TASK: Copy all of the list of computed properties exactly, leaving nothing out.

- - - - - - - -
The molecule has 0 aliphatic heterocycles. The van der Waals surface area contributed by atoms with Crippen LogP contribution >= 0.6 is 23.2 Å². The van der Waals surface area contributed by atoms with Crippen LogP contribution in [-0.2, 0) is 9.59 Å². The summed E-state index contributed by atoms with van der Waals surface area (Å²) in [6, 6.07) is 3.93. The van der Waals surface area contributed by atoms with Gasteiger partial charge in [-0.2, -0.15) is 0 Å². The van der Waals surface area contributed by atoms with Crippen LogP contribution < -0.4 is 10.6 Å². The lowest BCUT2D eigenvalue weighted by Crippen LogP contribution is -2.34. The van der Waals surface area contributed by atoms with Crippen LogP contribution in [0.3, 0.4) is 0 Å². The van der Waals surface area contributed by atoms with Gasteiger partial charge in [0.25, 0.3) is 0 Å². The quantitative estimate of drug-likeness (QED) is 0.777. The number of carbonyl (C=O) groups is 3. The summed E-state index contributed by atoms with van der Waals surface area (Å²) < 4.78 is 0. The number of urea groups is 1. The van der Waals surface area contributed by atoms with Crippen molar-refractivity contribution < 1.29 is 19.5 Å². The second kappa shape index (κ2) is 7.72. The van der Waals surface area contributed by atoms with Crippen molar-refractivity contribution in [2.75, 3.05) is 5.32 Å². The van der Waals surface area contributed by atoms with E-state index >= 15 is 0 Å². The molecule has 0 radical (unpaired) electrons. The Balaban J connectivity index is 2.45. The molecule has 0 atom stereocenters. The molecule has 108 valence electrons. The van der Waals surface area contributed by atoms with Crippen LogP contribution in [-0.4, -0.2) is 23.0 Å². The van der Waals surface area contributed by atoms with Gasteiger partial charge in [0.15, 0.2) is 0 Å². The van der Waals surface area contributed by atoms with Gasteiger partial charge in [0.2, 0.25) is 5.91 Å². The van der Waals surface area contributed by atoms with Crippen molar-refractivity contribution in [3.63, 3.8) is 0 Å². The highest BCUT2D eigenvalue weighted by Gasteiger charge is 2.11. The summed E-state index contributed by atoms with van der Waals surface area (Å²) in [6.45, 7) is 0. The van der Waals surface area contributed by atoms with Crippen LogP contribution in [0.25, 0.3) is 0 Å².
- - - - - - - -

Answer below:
The molecule has 0 aliphatic heterocycles. The van der Waals surface area contributed by atoms with Crippen LogP contribution >= 0.6 is 23.2 Å². The van der Waals surface area contributed by atoms with Crippen LogP contribution in [-0.2, 0) is 9.59 Å². The summed E-state index contributed by atoms with van der Waals surface area (Å²) in [6, 6.07) is 3.93. The van der Waals surface area contributed by atoms with Gasteiger partial charge in [-0.2, -0.15) is 0 Å². The van der Waals surface area contributed by atoms with Crippen LogP contribution < -0.4 is 10.6 Å². The lowest BCUT2D eigenvalue weighted by Crippen LogP contribution is -2.34. The van der Waals surface area contributed by atoms with Crippen LogP contribution in [0.3, 0.4) is 0 Å². The van der Waals surface area contributed by atoms with Gasteiger partial charge in [0.25, 0.3) is 0 Å². The quantitative estimate of drug-likeness (QED) is 0.777. The number of carbonyl (C=O) groups is 3. The summed E-state index contributed by atoms with van der Waals surface area (Å²) < 4.78 is 0. The number of urea groups is 1. The van der Waals surface area contributed by atoms with Crippen molar-refractivity contribution < 1.29 is 19.5 Å². The second kappa shape index (κ2) is 7.72. The van der Waals surface area contributed by atoms with Crippen molar-refractivity contribution in [2.75, 3.05) is 5.32 Å². The van der Waals surface area contributed by atoms with E-state index >= 15 is 0 Å². The molecule has 0 radical (unpaired) electrons. The Balaban J connectivity index is 2.45. The molecule has 0 atom stereocenters. The molecule has 108 valence electrons. The van der Waals surface area contributed by atoms with Crippen LogP contribution in [-0.4, -0.2) is 23.0 Å². The van der Waals surface area contributed by atoms with Gasteiger partial charge in [0.15, 0.2) is 0 Å². The van der Waals surface area contributed by atoms with Gasteiger partial charge in [0.2, 0.25) is 5.91 Å². The van der Waals surface area contributed by atoms with Crippen molar-refractivity contribution in [3.63, 3.8) is 0 Å². The highest BCUT2D eigenvalue weighted by Gasteiger charge is 2.11. The summed E-state index contributed by atoms with van der Waals surface area (Å²) in [6.45, 7) is 0. The van der Waals surface area contributed by atoms with Crippen LogP contribution in [0.25, 0.3) is 0 Å².